The president, Nana Addo Dankwa Akufo-Addo, has charged the newly constituted 25-member Lands Commission board to do everything possible to change the negative course of land administration in Ghana.
Addressing members of the board after swearing them in to office at Jubilee House in Accra, President Akufo-Addo noted that Ghana’s land administration challenges have persisted for far too long and it is time to leverage technology and all other means at our disposal to correct the wrongs.
According to Akufo-Addo, “The framers of the constitution appreciated the importance of land to the socio-economic development of the country. All human activities revolve around land and thus access to land is one of the most important factors in the development of any nation.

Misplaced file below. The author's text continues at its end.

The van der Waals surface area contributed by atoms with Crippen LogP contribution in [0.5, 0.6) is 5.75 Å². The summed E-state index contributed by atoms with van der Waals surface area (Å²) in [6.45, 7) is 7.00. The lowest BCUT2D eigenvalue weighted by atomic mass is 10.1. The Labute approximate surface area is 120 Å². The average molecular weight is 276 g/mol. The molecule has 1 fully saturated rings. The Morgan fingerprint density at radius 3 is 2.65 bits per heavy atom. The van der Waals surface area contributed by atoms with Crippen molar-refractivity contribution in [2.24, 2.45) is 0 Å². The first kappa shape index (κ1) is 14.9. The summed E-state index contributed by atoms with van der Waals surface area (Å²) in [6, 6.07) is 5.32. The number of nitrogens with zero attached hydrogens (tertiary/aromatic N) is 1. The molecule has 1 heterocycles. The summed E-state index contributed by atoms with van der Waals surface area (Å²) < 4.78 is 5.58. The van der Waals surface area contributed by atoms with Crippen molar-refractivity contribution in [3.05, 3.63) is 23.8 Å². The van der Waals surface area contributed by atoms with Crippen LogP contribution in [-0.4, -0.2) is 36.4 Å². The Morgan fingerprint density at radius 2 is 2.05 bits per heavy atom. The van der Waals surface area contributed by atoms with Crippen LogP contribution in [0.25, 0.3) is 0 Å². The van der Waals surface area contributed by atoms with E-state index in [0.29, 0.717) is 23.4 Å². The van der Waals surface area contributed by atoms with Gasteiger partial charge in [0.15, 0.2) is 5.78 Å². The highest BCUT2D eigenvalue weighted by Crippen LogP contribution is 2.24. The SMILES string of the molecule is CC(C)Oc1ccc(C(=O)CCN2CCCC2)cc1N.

“Regrettably, in spite of the various interventions by successive governments, most of the challenges in our land administration still persist, including dishonest sale of lands, poor record-keeping at the Commission, encroachment on public lands, and the fraudulent registration of lands,” Akufo-Addo said.
To buttress his point, the president asked: “Why should the same parcel of land be registered in the names of different people when the same Lands Commission is responsible for registration? Why should documents or files submitted to the Lands Commission mysteriously disappear when the Lands Commission ought to be the chief custodian of such important documents? Why should it take years to register just a plot of land?”
An efficient and effective land administration system, he said, would not give room for any of the rhetorical issues he had raised to occur.